BioWare makes few concessions with their epic RPG. Aside from the dozens of main and side quests, the countless battle encounters and the somewhat cut n' pasted dungeon crawls, there are hours of conversation to be had starring a gigantic cast of NPCs, all fully-voiced by actors ranging from competent-to-excellent. The scripting is up to BioWare's usual high standard. Beyond the cutscenes involved with the main plot, there are a dizzying number of optional conversations to be had with party members back at camp, the romances and even the impromptu interactions between party mates while in the middle of a quest. The sheer amount of story-related elements in Dragon Age is perhaps rivaled only by its consistent quality. BioWare's world-building skills are astounding.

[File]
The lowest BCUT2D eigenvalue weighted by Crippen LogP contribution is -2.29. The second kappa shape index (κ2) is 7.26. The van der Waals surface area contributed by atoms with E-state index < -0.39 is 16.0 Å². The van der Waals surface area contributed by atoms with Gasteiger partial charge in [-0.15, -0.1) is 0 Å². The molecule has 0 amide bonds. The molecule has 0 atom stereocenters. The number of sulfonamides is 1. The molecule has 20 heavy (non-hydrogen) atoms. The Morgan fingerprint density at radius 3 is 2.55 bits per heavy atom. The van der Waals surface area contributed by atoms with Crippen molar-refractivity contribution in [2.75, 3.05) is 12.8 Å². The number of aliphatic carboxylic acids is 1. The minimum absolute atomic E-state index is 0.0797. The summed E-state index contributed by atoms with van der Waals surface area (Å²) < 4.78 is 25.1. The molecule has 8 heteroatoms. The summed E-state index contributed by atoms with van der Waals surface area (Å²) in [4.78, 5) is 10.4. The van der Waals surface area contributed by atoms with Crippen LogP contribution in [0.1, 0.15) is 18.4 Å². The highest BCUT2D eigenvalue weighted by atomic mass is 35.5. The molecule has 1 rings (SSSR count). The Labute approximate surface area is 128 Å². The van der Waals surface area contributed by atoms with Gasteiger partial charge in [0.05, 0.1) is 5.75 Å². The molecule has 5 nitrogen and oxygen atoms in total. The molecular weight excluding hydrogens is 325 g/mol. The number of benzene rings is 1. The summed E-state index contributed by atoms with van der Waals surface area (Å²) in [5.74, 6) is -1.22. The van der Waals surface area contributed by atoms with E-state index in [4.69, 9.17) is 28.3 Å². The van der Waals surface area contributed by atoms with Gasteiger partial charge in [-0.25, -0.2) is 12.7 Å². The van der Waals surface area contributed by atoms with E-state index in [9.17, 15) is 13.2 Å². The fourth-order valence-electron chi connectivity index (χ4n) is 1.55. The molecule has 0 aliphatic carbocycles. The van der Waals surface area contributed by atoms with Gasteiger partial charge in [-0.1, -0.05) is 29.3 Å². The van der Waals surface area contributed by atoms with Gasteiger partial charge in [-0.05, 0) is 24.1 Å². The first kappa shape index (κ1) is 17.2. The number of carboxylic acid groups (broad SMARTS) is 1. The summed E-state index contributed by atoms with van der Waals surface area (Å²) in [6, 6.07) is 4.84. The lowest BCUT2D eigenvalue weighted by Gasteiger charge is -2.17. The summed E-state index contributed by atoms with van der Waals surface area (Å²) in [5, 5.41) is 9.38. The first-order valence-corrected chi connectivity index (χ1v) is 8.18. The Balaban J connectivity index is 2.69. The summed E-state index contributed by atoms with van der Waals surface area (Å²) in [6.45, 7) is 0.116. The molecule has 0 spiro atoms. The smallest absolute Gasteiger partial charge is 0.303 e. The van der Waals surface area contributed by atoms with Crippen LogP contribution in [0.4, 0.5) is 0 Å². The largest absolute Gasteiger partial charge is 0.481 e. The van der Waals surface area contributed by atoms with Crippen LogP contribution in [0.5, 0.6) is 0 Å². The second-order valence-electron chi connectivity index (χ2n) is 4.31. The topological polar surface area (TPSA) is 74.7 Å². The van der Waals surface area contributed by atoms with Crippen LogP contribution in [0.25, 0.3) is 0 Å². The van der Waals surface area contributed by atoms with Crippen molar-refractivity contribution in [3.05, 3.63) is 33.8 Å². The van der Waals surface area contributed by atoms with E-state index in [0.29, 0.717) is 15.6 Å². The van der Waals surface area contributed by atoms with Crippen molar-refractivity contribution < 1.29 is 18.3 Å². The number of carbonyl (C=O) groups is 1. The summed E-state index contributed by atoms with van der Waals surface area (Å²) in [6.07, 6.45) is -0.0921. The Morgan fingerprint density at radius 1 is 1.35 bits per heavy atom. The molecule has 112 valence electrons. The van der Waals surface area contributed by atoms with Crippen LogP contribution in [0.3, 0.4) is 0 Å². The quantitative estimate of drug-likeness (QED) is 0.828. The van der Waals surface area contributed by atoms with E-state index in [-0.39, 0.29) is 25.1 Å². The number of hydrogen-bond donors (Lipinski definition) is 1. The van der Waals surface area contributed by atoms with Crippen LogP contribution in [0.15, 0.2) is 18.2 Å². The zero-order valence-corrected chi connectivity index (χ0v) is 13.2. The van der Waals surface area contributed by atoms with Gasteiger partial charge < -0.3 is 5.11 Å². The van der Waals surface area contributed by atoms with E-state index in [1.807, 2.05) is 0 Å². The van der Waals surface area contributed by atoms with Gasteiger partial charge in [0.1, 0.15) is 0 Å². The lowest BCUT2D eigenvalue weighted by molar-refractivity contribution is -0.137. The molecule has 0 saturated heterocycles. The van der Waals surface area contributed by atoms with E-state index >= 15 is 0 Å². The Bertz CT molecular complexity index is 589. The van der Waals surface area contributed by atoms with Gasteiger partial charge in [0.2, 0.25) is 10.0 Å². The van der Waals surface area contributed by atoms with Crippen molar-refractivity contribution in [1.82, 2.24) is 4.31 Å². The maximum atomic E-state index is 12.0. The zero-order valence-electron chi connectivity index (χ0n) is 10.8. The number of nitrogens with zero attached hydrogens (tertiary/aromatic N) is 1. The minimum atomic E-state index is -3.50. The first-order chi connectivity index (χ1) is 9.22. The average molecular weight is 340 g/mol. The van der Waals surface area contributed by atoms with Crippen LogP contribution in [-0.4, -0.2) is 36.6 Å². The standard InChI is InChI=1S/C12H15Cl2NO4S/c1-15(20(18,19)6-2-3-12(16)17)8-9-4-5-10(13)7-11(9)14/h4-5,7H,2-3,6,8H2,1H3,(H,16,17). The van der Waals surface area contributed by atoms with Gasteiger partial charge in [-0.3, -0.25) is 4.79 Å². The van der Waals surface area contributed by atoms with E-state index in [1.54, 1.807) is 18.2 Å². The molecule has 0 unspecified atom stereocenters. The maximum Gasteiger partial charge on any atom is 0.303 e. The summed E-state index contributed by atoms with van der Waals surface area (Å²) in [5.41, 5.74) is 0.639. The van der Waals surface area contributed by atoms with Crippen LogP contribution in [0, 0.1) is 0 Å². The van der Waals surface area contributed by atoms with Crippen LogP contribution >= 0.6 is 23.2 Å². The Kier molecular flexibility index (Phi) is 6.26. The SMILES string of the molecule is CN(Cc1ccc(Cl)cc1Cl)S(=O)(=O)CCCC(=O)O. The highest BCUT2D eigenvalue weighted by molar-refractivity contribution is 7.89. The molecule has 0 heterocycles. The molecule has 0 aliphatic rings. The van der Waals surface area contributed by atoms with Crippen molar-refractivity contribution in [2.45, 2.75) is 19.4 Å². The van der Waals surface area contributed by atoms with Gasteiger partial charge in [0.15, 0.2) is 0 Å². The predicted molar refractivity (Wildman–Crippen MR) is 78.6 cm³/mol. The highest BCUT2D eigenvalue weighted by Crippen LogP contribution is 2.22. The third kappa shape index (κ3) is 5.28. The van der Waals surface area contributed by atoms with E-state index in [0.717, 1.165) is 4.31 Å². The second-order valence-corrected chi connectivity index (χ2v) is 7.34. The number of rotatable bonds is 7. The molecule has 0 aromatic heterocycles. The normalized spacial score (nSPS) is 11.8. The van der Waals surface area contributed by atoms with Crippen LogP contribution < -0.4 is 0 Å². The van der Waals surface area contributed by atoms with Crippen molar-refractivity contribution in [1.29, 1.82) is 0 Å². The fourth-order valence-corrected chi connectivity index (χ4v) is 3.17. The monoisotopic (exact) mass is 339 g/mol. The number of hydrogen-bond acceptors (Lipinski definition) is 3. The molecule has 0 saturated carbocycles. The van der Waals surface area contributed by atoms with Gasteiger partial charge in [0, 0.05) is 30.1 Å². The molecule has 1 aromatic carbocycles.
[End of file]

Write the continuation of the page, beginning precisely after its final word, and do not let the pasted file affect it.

I'll admit that I sometimes wished the story would pick up the pace a little. Side quests are relatively quick affairs and there's very little open-world exploration to lead you astray from the mission critical path. Yet the game drags considerably in a number of spots. The main quests are usually nothing more than a succession of increasingly ponderous dungeon crawls. You really have to be into your epic fantasy minutia to stick with it for the long run. Upon experiencing the game's thrilling climax, you're just as likely to cheer as you are to breathe a sigh of relief: "It's finally over!".